Mayes and JFCY v Minister of Citizenship and Immigration [Citizenship Application Fees]
Court: Federal Court, 2019
JFCY was a public interest litigant in a proceeding before the Federal Court seeking the right of applicants for citizenship to seek an exemption (or reduction of fees) in cases of special and unusual hardship.
Below is the notice issued following the settlement of the case, links to the settlement order, and the materials filed with the court.
NOTICE REGARDING CITIZENSHIP APPLICATION FEES in cases of special and unusual hardship
To: Citizenship applicants, and their advocates
From: Neighbourhood Legal Services & Justice for Children and Youth
Date: February 6, 2019
Re: Tammie Lynn Mayes and Justice for Children and Youth v. Minister of Citizenship and Immigration
Together, Neighbourhood Legal Services representing the Applicant Tammie Mayes and Justice for Children and Youth as a public interest party, are happy to report a valuable settlement of litigation that will enable applicants for Canadian citizenship to request an “exemption from any applicable processing fees” on account of “special and unusual hardship”, pursuant to an request for an exercise of discretion under subsection 5(4) of the Citizenship Act.
Tammie Mayes, born in the United States, was a child raised in the care of an Ontario Children’s Aid Society, having been made a permanent Crown ward at age 11. After aging out of care in 1988 without permanent immigration status in Canada, she sought to regularize her status but the application fees and paperwork posed multiple barriers for her; it was not until 2016, when she was about 47 years old, that she was finally granted permanent residence on humanitarian and compassionate grounds.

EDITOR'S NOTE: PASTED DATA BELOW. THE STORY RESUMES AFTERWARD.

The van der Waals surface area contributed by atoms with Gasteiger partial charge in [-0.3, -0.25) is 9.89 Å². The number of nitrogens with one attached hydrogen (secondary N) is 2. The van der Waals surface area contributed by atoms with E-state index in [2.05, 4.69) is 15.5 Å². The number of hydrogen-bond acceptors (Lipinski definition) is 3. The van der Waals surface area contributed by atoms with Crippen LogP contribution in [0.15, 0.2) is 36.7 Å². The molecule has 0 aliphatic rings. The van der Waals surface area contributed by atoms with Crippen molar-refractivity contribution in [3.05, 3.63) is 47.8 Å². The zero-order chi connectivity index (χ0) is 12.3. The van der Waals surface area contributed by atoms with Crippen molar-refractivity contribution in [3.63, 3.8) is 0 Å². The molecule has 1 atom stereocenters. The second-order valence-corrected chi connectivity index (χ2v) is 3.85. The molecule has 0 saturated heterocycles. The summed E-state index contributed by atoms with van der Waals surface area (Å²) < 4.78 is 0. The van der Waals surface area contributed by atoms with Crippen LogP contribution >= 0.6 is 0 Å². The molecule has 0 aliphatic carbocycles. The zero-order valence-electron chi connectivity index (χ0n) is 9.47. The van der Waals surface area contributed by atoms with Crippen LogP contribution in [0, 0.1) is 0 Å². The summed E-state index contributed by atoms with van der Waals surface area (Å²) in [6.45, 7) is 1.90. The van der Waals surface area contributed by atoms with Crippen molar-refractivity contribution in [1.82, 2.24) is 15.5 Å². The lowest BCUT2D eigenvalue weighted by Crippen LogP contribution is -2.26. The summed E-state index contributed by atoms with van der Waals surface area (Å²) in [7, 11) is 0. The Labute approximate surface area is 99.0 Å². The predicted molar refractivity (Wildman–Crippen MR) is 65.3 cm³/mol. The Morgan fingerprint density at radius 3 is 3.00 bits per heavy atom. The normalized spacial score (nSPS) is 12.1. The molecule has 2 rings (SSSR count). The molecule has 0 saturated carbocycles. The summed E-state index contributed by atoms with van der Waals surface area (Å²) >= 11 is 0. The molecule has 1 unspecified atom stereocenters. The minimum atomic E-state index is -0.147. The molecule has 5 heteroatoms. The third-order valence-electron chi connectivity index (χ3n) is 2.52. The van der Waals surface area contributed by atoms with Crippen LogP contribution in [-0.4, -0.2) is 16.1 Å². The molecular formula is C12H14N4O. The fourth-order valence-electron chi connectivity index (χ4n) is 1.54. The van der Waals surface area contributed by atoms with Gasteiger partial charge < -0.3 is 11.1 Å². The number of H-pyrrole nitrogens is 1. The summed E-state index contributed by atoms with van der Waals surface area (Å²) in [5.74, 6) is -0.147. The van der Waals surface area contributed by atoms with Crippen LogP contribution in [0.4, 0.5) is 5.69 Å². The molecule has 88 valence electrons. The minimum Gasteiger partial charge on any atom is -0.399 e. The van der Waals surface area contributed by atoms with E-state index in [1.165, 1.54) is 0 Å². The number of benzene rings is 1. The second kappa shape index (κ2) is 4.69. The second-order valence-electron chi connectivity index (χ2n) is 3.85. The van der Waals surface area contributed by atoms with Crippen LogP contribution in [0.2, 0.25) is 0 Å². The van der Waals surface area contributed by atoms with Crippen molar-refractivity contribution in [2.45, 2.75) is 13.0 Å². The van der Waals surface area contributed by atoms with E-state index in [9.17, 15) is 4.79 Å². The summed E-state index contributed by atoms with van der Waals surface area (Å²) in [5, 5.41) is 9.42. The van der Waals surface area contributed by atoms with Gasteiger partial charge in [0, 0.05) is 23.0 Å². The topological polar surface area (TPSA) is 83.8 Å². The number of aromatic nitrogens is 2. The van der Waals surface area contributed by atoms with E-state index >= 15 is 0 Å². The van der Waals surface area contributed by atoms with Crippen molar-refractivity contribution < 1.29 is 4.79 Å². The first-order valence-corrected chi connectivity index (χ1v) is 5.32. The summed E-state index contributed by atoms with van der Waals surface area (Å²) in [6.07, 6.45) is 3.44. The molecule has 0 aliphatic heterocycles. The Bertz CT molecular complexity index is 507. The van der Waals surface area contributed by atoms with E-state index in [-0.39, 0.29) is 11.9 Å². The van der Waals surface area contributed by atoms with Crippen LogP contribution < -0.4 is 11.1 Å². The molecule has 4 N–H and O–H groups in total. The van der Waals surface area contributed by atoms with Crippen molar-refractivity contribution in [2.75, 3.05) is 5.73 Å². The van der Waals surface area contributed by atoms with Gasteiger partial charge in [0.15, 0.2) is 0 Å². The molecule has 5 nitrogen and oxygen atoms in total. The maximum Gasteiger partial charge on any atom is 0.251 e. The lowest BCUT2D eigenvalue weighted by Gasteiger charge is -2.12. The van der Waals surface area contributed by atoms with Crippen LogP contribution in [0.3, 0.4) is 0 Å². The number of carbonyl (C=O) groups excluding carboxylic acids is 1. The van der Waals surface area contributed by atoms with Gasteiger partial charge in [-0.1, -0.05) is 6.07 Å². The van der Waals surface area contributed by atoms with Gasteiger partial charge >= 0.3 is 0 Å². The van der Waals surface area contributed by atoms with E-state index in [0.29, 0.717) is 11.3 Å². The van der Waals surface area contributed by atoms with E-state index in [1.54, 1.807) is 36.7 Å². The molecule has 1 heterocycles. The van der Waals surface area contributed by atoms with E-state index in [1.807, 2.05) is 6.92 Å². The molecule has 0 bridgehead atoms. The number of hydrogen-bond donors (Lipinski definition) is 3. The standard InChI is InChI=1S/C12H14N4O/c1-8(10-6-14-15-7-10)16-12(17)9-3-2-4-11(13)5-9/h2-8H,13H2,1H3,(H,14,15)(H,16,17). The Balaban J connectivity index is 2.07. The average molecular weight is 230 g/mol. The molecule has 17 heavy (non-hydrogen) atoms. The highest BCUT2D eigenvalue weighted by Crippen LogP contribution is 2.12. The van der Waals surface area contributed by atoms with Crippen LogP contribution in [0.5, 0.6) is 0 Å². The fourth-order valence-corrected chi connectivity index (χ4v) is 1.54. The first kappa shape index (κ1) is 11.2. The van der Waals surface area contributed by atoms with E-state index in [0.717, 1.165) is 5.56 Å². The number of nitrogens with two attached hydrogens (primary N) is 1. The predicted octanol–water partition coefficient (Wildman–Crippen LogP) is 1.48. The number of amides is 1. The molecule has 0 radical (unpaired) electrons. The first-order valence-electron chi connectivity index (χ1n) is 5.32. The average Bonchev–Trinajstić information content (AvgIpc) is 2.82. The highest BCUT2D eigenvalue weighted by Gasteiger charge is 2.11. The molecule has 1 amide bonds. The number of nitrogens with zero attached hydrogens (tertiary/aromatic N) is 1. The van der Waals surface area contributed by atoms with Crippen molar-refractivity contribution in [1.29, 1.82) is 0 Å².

In March 2015 Ms. Mayes also applied for Canadian citizenship, but requested a waiver of the $630 application fee on compassionate grounds and to alleviate the special and unusual hardship she faced as a person with a disability and further to s. 5(4) of the Citizenship Act. Citizenship and Immigration Canada refused to process her application without payment of the fee. Ms. Mayes challenged this refusal as unreasonable and in violation of the s. 7 Charter right to security of the person, and on grounds that the blanket application fee for citizenship applications without regard to the multiple deprivations and difficulties faced by former Crown wards exacerbated and perpetuated their disadvantages in violation of the s.15 Charter guarantee of equal protection and benefit of the law.
Please use the Court Order in Mayes JFCY v MCI in advocating for waivers from the citizenship application fee.
For further information, contact:
Asiya Hirji and Jennifer Stone, Neighbourhood Legal Services, 416-861-0677Back to Cases & Decisions